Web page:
“When anything like this happens we get a lot of questions from parents, both of existing students and of incoming students,” Brown said.
Parents of incoming freshmen have also been contacting Michigan’s dean of students, Laura Blake Jones.
“They’re in the middle of a transition process for themselves,” Jones said. “They’ve got fears and worries about letting go and how their student is going to thrive independently. That normal parental anxiety is always there, so when they hear something like this has happened those concerns get heightened.”
Jones says she quells parental fears by explaining to them the safety resources that are available to Michigan students.
Parents also want to know what their students should be doing to protect themselves, said Holly Rider-Milkovich, director of Michigan’s Sexual Assault Prevention and Awareness Center.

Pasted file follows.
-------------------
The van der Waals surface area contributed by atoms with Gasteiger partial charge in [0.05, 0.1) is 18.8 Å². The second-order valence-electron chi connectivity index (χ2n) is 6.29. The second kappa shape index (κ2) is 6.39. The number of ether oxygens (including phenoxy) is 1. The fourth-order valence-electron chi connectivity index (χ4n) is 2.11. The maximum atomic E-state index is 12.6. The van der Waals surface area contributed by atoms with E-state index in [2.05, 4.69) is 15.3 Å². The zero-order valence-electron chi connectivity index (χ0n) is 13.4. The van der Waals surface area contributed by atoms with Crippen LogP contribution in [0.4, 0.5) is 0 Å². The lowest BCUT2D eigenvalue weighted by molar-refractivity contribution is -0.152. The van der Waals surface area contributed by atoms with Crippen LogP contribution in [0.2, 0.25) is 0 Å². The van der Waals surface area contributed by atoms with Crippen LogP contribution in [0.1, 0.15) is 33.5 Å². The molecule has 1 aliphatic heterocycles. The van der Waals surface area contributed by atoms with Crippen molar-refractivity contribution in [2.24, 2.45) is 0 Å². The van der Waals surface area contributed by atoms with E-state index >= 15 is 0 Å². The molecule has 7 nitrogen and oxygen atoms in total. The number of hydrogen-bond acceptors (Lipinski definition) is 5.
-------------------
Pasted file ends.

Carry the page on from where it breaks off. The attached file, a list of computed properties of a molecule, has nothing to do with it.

“Some have asked about self-defense options,” Rider-Milkovich said. “Some have mentioned wanting to go out and buy their daughters Mace, or other products. We want to make sure people are being thoughtful about that, encouraging them to be thoughtful about what's going to be most effective.”
Lisa Ginsberg said she has been forwarding her daughter news coverage of the case so that she remains aware of the situation. Both Ginsbergs said college-town safety has been on their minds in the wake of the June disappearance of Lauren Spierer, an Indiana University sophomore from Edgemont, a town near the Ginsbergs' New York home.
“It’s a terrifying story,” Lisa Ginsberg said. “I think certainly with two daughters close enough to that age - and quite frankly any child close to that age - it’s a very scary thing. It’s a learning opportunity, a very sad and scary one, to have some extra lessons about watching out for yourself.”
Hilary Ginsberg said she is still looking forward to all aspects of college. She has been accepted into the Ross School of Business’s competitive bachelor's of business administration program and plans to combine her interest in business with her love of theater. She is also looking forward to the independence that goes along with being responsible for her own safety.
“You want to know that you can live on your own and you don’t need your parents there 24/7,” she said. “Yes, you want your parents to trust you, but you also want to know that you can trust yourself.”